Misrepresenting Australia’s Fires

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Article By Meredith Steinberg

Since late December 2019, Australia’s fires have killed at least 25 people along with up to a billion animals, and had at least 150 arson fires. The effects of these fires have been devastating to both the environment and its inhabitants. While it is important for users to use their following on social platforms to spread awareness about urgent matters, it is also important for these users to make sure they are circulating accurate information. Amid the crisis, people have begun to use social media to spread awareness about the consequent damage of the fires and to direct people towards donation websites. Maps and pictures of Australia’s unprecedented fires have circulated widely throughout social media as well. The problem is, however, that many of these maps that have gone viral are both inaccurate and misleading.

Figure 1, created by Anthony Hearsey, has been shared widely through social media platforms, including Instagram and Twitter. The picture depicts Australia’s coastline that looks to be up in flames around significant portions of the country. While users have interpreted this image to be a current depiction of the spread of fires in Australia, the map was created to represent one month of data of locations where fire was detected. While some parts are still burning, other areas have ceased to continue. This map, therefore, is NOT a current image of Australia– it is a compilation of fires that occurred over a period of time. While it is important to recognize the impact of these fires, it is deceitful to be intentionally spreading inaccurate images of a very real disaster.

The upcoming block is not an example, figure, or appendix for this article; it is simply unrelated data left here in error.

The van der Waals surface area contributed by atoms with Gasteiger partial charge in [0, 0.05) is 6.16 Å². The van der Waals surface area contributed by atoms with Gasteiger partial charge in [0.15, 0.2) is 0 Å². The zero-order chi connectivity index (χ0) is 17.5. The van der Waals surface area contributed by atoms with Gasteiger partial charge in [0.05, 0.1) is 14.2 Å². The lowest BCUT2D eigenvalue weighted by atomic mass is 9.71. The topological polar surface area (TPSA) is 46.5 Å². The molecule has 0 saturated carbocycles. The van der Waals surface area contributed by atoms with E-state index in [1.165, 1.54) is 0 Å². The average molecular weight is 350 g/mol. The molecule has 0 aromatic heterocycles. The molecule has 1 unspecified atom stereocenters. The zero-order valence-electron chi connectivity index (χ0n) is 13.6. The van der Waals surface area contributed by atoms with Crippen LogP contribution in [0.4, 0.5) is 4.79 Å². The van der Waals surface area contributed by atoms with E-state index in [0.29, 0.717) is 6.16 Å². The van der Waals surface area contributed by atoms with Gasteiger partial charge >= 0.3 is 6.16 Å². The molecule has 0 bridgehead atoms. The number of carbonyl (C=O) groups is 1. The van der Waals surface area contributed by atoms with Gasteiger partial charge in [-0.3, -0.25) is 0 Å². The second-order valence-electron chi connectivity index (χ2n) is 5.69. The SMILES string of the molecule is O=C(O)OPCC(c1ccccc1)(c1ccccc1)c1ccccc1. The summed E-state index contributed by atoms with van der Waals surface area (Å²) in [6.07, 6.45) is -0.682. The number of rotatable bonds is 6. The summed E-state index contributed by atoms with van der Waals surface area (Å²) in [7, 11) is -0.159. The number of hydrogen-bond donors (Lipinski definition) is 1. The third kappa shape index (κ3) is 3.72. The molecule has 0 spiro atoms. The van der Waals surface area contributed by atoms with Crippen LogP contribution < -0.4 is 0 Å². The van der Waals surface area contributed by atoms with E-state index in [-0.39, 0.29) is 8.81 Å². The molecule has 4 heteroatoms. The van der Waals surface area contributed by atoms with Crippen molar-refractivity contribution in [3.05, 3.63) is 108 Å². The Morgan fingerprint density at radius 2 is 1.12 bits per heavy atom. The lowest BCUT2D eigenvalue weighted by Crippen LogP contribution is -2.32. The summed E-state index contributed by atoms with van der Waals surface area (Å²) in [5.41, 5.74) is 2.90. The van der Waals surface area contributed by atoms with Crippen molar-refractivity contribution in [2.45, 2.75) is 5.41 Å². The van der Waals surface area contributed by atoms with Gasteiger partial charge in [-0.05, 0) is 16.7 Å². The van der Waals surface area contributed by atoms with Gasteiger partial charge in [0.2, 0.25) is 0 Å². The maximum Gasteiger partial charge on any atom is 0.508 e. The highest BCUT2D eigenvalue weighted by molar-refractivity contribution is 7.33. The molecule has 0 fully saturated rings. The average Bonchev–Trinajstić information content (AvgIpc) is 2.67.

Figure 1

Another map shared widely on social media (Figure 2) illustrates many flame icons positioned across the country. While it has been interpreted that this map displays “all fires burning in Australia,” this map was taken from an Australian government website that documents heat sources with satellite data (Rannard, para 7). The data includes “any heat source that is hotter than its surroundings… This may include gas flares, refinery furnaces or highly reflective large industrial roofs,” (Rannard, para 9). Therefore, the symbols of flames DO NOT guarantee there is an actual fire. In addition, the heat sources mapped do not display the size of the fires or the danger posed by them. This creates ambiguity and also leaves it up for misinterpretation by the public. Other images have been shared to show the size of the affected areas by overlaying a map of Australia on top of North America and Europe. These images are also problematic due to how the curved earth distorts flat map projections. The key idea here is to check if the images that are circulated throughout social media are scientifically accurate, and to do your own research before relying on one source for the “truth”.

Figure 2

BBC News has created a visual guide to the fires in order to show people factual data about Australia’s current situation. The maps and visualizations created use a range of data sources. For more information, click here.

Sources:

https://www.bbc.com/news/blogs-trending-51020564

https://www.nytimes.com/2020/01/10/world/australia/bushfire.html 

 

 

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